Wednesday 5 August 2015


YISROEL GUREVITSH (April 1, 1887-1941)
            He was born in Vitebsk, Byelorussia, into a well-to-do, rigorously Orthodox family.  He received a traditional Jewish education in religious primary school, and he acquired a general secular knowledge in his home with his older brother.  At age fourteen he graduated from a Russian public school and at age twenty from the Vilna Jewish teachers’ institute with distinction (Russian was the language of instruction).  He worked as a teacher thereafter—initially in the high school for girls run by N. Funt in Vilna, later in the state public school in Smorgon (Smarhon’), Vilna region.  In late 1915, with Vilna already under German occupation, he was appointed manager of the first secular Jewish school for boys, which the “Khevre mefitse haskole” (Society for the promotion of enlightenment [among the Jews of Russia]) opened there.  Within a short period of time, he converted the school into a major, exemplary, and popular institution of learning.  Many of the hundreds of graduates from the boys’ school later took up prominent positions in various professions in Jewish cultural and community life in Poland.  He wrote throughout on pedagogical themes.  He served on the editorial board of the pedagogical journal Di naye shul (The new school) (Vilna and Warsaw), and of the publication for adults, Shul un heym (School and home) (Vilna), in which he published articles on children’s clubs, relations between parents and children, issues of education and teaching programs in the school, and also reviews of textbooks.  He was the most important contributor to the school commission which produced the first Yiddish vocabulary for physics, chemistry, arithmetic, algebra, geometry, and trigonometry (all published in Di naye shul, 1920-1921).  He published Mayn togbukh (My diary), the operational principles of school (Vilna, 1921), and with Yair Shusterovitsh he compiled a variety of textbooks used by Jewish schools, such as: Aritmetisher rekhnbukh (Arithmetic textbook) (Vilna: Farlag Univers, 1921), 72 pp.; and Algebraisher rekhnbukh (Algebra textbook) (Vilna: Farlag Univers, 1923), 172 pp.  He also carried out the following translations: N. Ribkin, Geometrisher rekhnbukh (Geometry textbook), 2 parts, Planimetrye (Planimetrics) (Vilna, 1922), 152 pp., and Stereometrye (Stereometrics) (Vilna, 1922), 107 pp.; V. Don and F. Tikner, Onshoyungs-geografye, in farbindung mit natur-visnshaft (Conceptual geography, in connection with natural science) (Vilna, 1922), 98 pp.; A. M. Ostryak, Onshoyungs-geometrye (Conceptual geometry) (Vilna, 1923), 146 pp.; A. Kiselyov, Elementare geometrye (Elementary geometry), part 1 “Planimetrye” (Planimetrics) (Vilna, 1924), 289 pp.  Together with his wife Khane, they adapted Aritmetik far onfanger (Arithmetic for beginners) by Wentworth and Reed (Vilna, 1923), 129 pp.  In Hebrew he published: Hanegina haivrit (Hebrew music), with M. Alpirovits (Vilna, 1912); Sheelon algebra, aritmetika lematekhilim (Algebra questions, arithmetic for beginners), with his brother M. A. Gurevitsh.  In 1926 (according to Zalmen Reyzen, Leksikon), he had ready for publication in manuscript: “Yidisher historish-geografisher verterbukh” (Dictionary of Jewish historical geography), with E. Y. Goldshmidt; a Yiddish translation of “Fizika” (Physics) by B. Kustrinski and “Fizika poplarit” (Popular physics) by B. Kustrinski and M. A. Hurvits; “Mowa Polska” (Polish language), with Y. Khmel, for Jewish school children; “Lematekhilim beivrit” (Hebrew for beginners), with his brother again, for students who already have a command of the mechanics of reading and writing Yiddish.  He was active in the community in a variety of educational organizations in Vilna, mainly the “Tsentraler bildungs komitet” (“Tsebeka,” Central educational committee), which was the central administrative institution for the entire secular Jewish school system in the city.  He later supported those elements among the Yiddish teachers and school leaders who sought compromise between Yiddish and Hebrew in the classroom, and he became one of the founders of the independent school and educational institution known as “Shul-kult” (School and culture association).  In May 1928, after a sharp conflict with Tsebeka, he left the Mefitse-haskole school in Vilna.  The great majority of parents and students from the former school left, together with him, for the new school.  The language of instruction remained Yiddish, but the number of Hebrew subjects became significantly larger.  In 1939 when the Soviet authorities took over the city, Gurevitsh was removed from his directorial position in the school.  In 1941 the Nazis murdered him in Ponar.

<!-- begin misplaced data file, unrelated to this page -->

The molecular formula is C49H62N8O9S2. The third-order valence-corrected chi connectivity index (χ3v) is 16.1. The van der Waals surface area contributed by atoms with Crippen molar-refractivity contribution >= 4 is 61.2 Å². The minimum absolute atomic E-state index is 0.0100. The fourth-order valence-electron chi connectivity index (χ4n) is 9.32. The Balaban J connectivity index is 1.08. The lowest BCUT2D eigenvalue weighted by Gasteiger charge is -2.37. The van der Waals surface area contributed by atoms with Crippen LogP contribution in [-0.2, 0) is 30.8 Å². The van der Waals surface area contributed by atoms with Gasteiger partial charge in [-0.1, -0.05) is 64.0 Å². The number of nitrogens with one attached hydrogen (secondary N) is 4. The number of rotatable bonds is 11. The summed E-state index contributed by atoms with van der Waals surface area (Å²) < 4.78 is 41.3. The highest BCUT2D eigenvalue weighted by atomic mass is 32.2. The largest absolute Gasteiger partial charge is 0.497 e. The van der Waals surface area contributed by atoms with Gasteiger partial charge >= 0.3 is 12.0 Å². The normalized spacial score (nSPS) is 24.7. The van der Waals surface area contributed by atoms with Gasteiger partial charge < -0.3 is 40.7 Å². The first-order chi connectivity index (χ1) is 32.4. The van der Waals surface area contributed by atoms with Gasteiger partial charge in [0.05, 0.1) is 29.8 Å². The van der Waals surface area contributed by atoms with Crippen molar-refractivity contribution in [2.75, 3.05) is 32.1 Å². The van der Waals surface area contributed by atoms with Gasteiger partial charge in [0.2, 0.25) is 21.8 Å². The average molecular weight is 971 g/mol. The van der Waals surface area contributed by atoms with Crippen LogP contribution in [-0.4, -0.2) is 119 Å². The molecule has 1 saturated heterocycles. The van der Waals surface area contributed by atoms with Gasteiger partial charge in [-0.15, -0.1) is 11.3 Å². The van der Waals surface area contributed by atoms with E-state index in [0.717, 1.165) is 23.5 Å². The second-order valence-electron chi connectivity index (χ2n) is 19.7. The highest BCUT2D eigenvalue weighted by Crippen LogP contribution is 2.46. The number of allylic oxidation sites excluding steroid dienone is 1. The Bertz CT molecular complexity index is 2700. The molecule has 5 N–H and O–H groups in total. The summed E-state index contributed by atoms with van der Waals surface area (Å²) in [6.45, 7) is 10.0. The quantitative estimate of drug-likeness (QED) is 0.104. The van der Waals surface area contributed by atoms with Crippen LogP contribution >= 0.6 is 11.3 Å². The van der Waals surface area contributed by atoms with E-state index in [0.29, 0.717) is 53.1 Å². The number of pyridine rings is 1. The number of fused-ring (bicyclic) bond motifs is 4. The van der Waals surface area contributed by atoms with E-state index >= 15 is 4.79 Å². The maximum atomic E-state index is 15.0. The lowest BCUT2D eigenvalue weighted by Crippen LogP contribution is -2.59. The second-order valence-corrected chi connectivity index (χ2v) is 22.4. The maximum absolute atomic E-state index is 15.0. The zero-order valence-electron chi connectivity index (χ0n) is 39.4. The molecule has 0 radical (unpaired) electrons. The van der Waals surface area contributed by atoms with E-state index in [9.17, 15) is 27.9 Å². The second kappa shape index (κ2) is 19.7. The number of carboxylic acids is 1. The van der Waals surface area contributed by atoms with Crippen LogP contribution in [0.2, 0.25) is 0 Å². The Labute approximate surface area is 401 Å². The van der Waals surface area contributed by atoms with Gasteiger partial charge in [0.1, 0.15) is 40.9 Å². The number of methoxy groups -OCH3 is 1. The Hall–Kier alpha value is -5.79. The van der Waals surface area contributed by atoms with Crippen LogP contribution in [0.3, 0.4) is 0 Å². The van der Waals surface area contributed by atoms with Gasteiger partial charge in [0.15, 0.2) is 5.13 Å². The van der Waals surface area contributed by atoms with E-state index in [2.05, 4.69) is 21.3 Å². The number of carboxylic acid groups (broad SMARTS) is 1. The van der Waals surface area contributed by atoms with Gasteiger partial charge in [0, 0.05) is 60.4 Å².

Sources: Zalmen Reyzen, Leksikon, vol. 1, pp. 554-56; Undzer tog (Vilna) (April 1, 1937); A. Vinik, in Tsayt (Vilna) (April 1, 1937); B-n, in Tsayt (April 6, 1937); Lerer-yizker-bukh (Teachers’ memory book) (New York, 1954), pp. 91-92.

Yitskhok Kharlash

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